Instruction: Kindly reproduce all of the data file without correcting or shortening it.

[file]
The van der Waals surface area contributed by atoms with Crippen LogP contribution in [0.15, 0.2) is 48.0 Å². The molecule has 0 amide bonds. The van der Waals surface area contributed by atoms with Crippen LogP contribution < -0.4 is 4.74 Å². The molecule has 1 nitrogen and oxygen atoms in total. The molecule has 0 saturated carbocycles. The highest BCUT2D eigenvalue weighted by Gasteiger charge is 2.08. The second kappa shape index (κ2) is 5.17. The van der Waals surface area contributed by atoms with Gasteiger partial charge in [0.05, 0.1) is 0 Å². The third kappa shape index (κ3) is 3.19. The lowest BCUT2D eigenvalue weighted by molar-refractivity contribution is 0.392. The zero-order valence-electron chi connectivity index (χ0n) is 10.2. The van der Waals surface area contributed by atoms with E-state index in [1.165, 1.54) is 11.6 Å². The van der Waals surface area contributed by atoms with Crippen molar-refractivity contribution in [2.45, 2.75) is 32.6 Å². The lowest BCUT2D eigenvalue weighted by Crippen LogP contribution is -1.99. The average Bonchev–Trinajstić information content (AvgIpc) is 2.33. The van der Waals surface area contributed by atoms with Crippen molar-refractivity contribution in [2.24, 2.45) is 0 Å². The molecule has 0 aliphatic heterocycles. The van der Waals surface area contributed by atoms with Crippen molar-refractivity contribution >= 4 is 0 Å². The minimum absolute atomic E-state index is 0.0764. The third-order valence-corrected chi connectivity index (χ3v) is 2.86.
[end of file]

The van der Waals surface area contributed by atoms with Crippen LogP contribution in [0.15, 0.2) is 48.0 Å². The molecule has 0 amide bonds. The van der Waals surface area contributed by atoms with Crippen LogP contribution < -0.4 is 4.74 Å². The molecule has 1 nitrogen and oxygen atoms in total. The molecule has 0 saturated carbocycles. The highest BCUT2D eigenvalue weighted by Gasteiger charge is 2.08. The second kappa shape index (κ2) is 5.17. The van der Waals surface area contributed by atoms with Gasteiger partial charge in [0.05, 0.1) is 0 Å². The third kappa shape index (κ3) is 3.19. The lowest BCUT2D eigenvalue weighted by molar-refractivity contribution is 0.392. The zero-order valence-electron chi connectivity index (χ0n) is 10.2. The van der Waals surface area contributed by atoms with E-state index in [1.165, 1.54) is 11.6 Å². The van der Waals surface area contributed by atoms with Crippen molar-refractivity contribution in [2.45, 2.75) is 32.6 Å². The lowest BCUT2D eigenvalue weighted by Crippen LogP contribution is -1.99. The average Bonchev–Trinajstić information content (AvgIpc) is 2.33. The van der Waals surface area contributed by atoms with Crippen molar-refractivity contribution in [2.24, 2.45) is 0 Å². The molecule has 0 aliphatic heterocycles. The van der Waals surface area contributed by atoms with Crippen molar-refractivity contribution >= 4 is 0 Å². The minimum absolute atomic E-state index is 0.0764. The third-order valence-corrected chi connectivity index (χ3v) is 2.86.